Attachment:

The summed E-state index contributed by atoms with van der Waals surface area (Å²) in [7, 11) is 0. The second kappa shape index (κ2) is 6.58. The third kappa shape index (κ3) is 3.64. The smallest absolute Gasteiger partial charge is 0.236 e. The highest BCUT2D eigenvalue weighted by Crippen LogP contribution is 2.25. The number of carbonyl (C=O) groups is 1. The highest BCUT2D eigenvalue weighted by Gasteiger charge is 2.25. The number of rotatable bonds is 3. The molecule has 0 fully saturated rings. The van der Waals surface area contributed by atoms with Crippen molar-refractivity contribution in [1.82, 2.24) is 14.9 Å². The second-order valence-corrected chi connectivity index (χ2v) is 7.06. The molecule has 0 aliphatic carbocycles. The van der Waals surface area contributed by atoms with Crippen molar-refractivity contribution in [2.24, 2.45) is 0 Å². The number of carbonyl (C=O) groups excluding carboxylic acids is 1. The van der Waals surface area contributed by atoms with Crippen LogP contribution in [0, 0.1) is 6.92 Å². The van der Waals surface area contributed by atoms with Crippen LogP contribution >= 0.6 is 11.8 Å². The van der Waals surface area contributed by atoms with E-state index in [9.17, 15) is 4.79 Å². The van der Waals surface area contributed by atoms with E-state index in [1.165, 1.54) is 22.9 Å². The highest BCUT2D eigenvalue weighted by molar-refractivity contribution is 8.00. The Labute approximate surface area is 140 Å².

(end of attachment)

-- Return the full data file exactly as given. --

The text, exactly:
The summed E-state index contributed by atoms with van der Waals surface area (Å²) in [7, 11) is 0. The second kappa shape index (κ2) is 6.58. The third kappa shape index (κ3) is 3.64. The smallest absolute Gasteiger partial charge is 0.236 e. The highest BCUT2D eigenvalue weighted by Crippen LogP contribution is 2.25. The number of carbonyl (C=O) groups is 1. The highest BCUT2D eigenvalue weighted by Gasteiger charge is 2.25. The number of rotatable bonds is 3. The molecule has 0 fully saturated rings. The van der Waals surface area contributed by atoms with Crippen molar-refractivity contribution in [1.82, 2.24) is 14.9 Å². The second-order valence-corrected chi connectivity index (χ2v) is 7.06. The molecule has 0 aliphatic carbocycles. The van der Waals surface area contributed by atoms with Crippen molar-refractivity contribution in [2.24, 2.45) is 0 Å². The number of carbonyl (C=O) groups excluding carboxylic acids is 1. The van der Waals surface area contributed by atoms with Crippen LogP contribution in [0, 0.1) is 6.92 Å². The van der Waals surface area contributed by atoms with Crippen LogP contribution >= 0.6 is 11.8 Å². The van der Waals surface area contributed by atoms with E-state index in [9.17, 15) is 4.79 Å². The van der Waals surface area contributed by atoms with E-state index in [1.165, 1.54) is 22.9 Å². The highest BCUT2D eigenvalue weighted by molar-refractivity contribution is 8.00. The Labute approximate surface area is 140 Å².